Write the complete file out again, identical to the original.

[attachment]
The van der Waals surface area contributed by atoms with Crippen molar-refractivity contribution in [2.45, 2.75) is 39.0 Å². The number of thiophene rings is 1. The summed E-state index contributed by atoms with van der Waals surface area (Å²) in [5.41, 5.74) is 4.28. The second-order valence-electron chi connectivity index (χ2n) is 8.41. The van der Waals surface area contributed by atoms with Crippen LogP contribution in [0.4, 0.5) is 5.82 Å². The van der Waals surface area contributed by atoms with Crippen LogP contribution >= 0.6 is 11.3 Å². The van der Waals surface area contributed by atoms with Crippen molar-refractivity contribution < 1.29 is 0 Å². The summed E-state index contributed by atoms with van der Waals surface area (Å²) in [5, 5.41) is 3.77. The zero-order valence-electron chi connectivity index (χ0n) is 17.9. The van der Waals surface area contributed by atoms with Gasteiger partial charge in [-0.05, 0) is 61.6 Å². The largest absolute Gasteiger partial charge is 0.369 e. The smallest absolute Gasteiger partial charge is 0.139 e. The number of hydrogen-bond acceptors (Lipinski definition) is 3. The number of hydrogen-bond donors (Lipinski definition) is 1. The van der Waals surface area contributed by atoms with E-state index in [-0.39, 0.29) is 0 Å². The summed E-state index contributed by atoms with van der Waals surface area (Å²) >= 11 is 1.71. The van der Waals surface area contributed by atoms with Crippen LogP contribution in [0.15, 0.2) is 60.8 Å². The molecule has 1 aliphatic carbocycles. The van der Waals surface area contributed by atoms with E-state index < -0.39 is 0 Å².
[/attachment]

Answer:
The van der Waals surface area contributed by atoms with Crippen molar-refractivity contribution in [2.45, 2.75) is 39.0 Å². The number of thiophene rings is 1. The summed E-state index contributed by atoms with van der Waals surface area (Å²) in [5.41, 5.74) is 4.28. The second-order valence-electron chi connectivity index (χ2n) is 8.41. The van der Waals surface area contributed by atoms with Crippen LogP contribution in [0.4, 0.5) is 5.82 Å². The van der Waals surface area contributed by atoms with Crippen LogP contribution >= 0.6 is 11.3 Å². The van der Waals surface area contributed by atoms with Crippen molar-refractivity contribution < 1.29 is 0 Å². The summed E-state index contributed by atoms with van der Waals surface area (Å²) in [5, 5.41) is 3.77. The zero-order valence-electron chi connectivity index (χ0n) is 17.9. The van der Waals surface area contributed by atoms with Gasteiger partial charge in [-0.05, 0) is 61.6 Å². The largest absolute Gasteiger partial charge is 0.369 e. The smallest absolute Gasteiger partial charge is 0.139 e. The number of hydrogen-bond acceptors (Lipinski definition) is 3. The number of hydrogen-bond donors (Lipinski definition) is 1. The van der Waals surface area contributed by atoms with E-state index in [-0.39, 0.29) is 0 Å². The summed E-state index contributed by atoms with van der Waals surface area (Å²) >= 11 is 1.71. The van der Waals surface area contributed by atoms with Crippen LogP contribution in [0.15, 0.2) is 60.8 Å². The molecule has 1 aliphatic carbocycles. The van der Waals surface area contributed by atoms with E-state index < -0.39 is 0 Å².